October was first designated as Down Syndrome Awareness Month in the 1980s and has been recognized every October since. It is a time to celebrate people with Down syndrome and make others aware of their abilities and accomplishments.

The Arkansas Down Syndrome Association (ADSA) created a slideshow on their website with 31 "things to know" about Down Syndrome. The idea is to make others more aware of Down Syndrome - its history and those who are impacted by it. Click here to download the slideshow. Here is the full list of helpful tips and informational facts:

  • Down Syndrome is named after a British doctor, Dr. John Langdon Down, who fully described the syndrome in 1866.
  • Down Syndrome occurs when a person has an extra copy (3 copies) of the 21st chromosome.
  • Approximately one in every 700 babies in the U.S. is born with Down Syndrome.
  • Artist Rachel Handlin was the first ever photographer with Down Syndrome to attend the California Institute of Art.
  • Down Syndrome is the most commonly occurring chromosomal disorder in the U.S.
  • Down Syndrome has nothing to do with race, nationality, religion, socioeconomic status or anything the mother or father did during pregnancy - it happens randomly at conception.
  • Life expectancy for people with Down Syndrome has increased dramatically in recent decades - from 25 years in 1983 to 60+ years.
  • Raymond Hu is a Chinese-American artist with Down Syndrome.
  • Low muscle tone is common in individuals with Down Syndrome, and can affect posture, breathing, eating and speech.
  • People with Down Syndrome have increased risk for heart conditions at birth, hearing and vision loss, respiratory problems, childhood leukemia, thyroid conditions and Alzheimer's.
  • Sujeet Desai is an artist with Down Syndrome. Sujeet plays seven instruments: Bb and bass clarinet, alto saxophone, violin, trumpet, piano and drums.
  • Instead of saying "a Down's child," say "a child with Down's Syndrome." This is called person-first language. Speak about the person before the diagnosis.
  • People with Down Syndrome are not all the same. We are all individuals, regardless of how many chromosomes we have.
  • John Lee Cronin, entrepreneur and founder of the multi-million dollar John's Crazy Socks.
  • People with Down Syndrome have creative thoughts, ideas, and jobs; they enjoy and need meaningful conversations and relationships - just like people without Down Syndrome.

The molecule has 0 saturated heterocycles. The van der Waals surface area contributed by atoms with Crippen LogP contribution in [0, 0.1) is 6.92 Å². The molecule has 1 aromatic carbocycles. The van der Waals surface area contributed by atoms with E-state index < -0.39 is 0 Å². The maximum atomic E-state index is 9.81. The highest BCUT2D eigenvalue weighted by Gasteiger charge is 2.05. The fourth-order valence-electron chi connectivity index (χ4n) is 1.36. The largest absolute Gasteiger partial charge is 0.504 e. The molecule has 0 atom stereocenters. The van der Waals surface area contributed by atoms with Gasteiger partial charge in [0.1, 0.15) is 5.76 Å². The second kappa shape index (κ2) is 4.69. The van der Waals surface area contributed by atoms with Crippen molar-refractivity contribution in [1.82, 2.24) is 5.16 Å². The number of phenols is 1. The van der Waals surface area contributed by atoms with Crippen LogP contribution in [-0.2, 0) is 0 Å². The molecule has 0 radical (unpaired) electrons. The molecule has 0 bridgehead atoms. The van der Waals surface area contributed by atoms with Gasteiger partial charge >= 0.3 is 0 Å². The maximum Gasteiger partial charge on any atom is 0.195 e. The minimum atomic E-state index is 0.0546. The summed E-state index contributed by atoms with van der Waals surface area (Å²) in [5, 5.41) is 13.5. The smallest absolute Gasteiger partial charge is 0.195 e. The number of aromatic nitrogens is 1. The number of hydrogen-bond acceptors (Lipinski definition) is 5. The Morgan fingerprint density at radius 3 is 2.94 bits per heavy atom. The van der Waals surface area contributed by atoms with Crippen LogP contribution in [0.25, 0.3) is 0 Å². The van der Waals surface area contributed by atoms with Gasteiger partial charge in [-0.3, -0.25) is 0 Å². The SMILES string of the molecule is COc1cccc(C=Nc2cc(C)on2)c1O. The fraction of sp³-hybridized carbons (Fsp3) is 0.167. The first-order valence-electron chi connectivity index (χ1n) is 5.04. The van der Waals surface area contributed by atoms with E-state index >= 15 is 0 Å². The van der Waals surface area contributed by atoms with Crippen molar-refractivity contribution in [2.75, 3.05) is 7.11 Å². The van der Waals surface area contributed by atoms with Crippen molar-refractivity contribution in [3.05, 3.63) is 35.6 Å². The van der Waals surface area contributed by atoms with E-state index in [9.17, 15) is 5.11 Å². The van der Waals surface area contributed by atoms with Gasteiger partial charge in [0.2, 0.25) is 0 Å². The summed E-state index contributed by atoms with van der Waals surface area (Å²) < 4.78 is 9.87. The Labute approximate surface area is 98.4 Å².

• The 21st of March was officially declared World Down Syndrome Day (WDSD) by the United Nations General Assembly in 2011.
    • March 21 (3/21) was selected to signify the uniqueness of triplication (3) of the 21st chromosome that causes Down Syndrome.
  • President Ronald Reagan signed a resolution in 1984 declaring October as National Down Syndrome Awareness Month (Arkansas Senator Dale Bumpers was a co-sponsor on the resolution).
  • Zack Gottsagen is an American actor with Down Syndrome.
  • 80% of babies with Down Syndrome are born to women younger than 35 years of age.
  • There's no such thing as "mild" or "severe" Down Syndrome; you either have Down Syndrome or you don't.
  • John Kelting is an American artist with Down Syndrome.
  • Occupational, physical and speech therapies are used to promote the greatest possible development of the independence and productivity in individuals with Down Syndrome.
  • Some common physical traits of Down Syndrome include: smaller bridge of the nose, an upward slant to the eyes, and a single deep crease across the center of the palm.
  • Chelsea Werner is a four-time US Special Olympics national gymnastics champion.
  • Individuals with Down Syndrome are not "always happy;" they have a full range of emotions.
  • Dylan Kuehl is another famous artist with Down Syndrome.

Arkansas Down Syndrome Association (ADSA) was incorporated in 2004 and is a 501c3 nonprofit organization. ADSA is dedicated to advocating for healthy, inclusive, and productive lives for people with Down syndrome (DS). We serve our DS community by providing free events and services for families across Arkansas—as well as sponsor awareness and educational materials for schools and communities. We are an all-volunteer organization guided by a diverse board of directors made up of medical professionals, members of our local business community and parents of children with DS. Our website, www.ardownsyndrome.org, is the largest and most comprehensive of Arkansas-based websites for families with DS—and includes valuable advocacy, educational, legal, medical, and tax resources.